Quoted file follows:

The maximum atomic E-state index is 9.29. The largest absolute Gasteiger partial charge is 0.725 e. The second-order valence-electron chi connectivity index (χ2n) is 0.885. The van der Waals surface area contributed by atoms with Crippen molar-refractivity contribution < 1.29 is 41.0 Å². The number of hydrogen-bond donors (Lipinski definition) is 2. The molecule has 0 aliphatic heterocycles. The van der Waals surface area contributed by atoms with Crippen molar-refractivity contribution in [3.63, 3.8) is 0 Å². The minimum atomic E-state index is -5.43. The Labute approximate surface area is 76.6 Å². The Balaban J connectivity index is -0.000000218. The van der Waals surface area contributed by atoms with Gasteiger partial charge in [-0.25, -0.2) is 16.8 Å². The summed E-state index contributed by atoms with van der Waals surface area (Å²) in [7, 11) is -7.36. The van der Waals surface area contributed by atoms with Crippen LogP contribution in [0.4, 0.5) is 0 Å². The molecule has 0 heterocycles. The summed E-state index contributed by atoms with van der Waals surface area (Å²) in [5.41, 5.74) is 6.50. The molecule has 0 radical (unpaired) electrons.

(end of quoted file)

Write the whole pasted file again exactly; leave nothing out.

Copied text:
The maximum atomic E-state index is 9.29. The largest absolute Gasteiger partial charge is 0.725 e. The second-order valence-electron chi connectivity index (χ2n) is 0.885. The van der Waals surface area contributed by atoms with Crippen molar-refractivity contribution < 1.29 is 41.0 Å². The number of hydrogen-bond donors (Lipinski definition) is 2. The molecule has 0 aliphatic heterocycles. The van der Waals surface area contributed by atoms with Crippen molar-refractivity contribution in [3.63, 3.8) is 0 Å². The minimum atomic E-state index is -5.43. The Labute approximate surface area is 76.6 Å². The Balaban J connectivity index is -0.000000218. The van der Waals surface area contributed by atoms with Gasteiger partial charge in [-0.25, -0.2) is 16.8 Å². The summed E-state index contributed by atoms with van der Waals surface area (Å²) in [7, 11) is -7.36. The van der Waals surface area contributed by atoms with Crippen LogP contribution in [0.4, 0.5) is 0 Å². The molecule has 0 heterocycles. The summed E-state index contributed by atoms with van der Waals surface area (Å²) in [5.41, 5.74) is 6.50. The molecule has 0 radical (unpaired) electrons.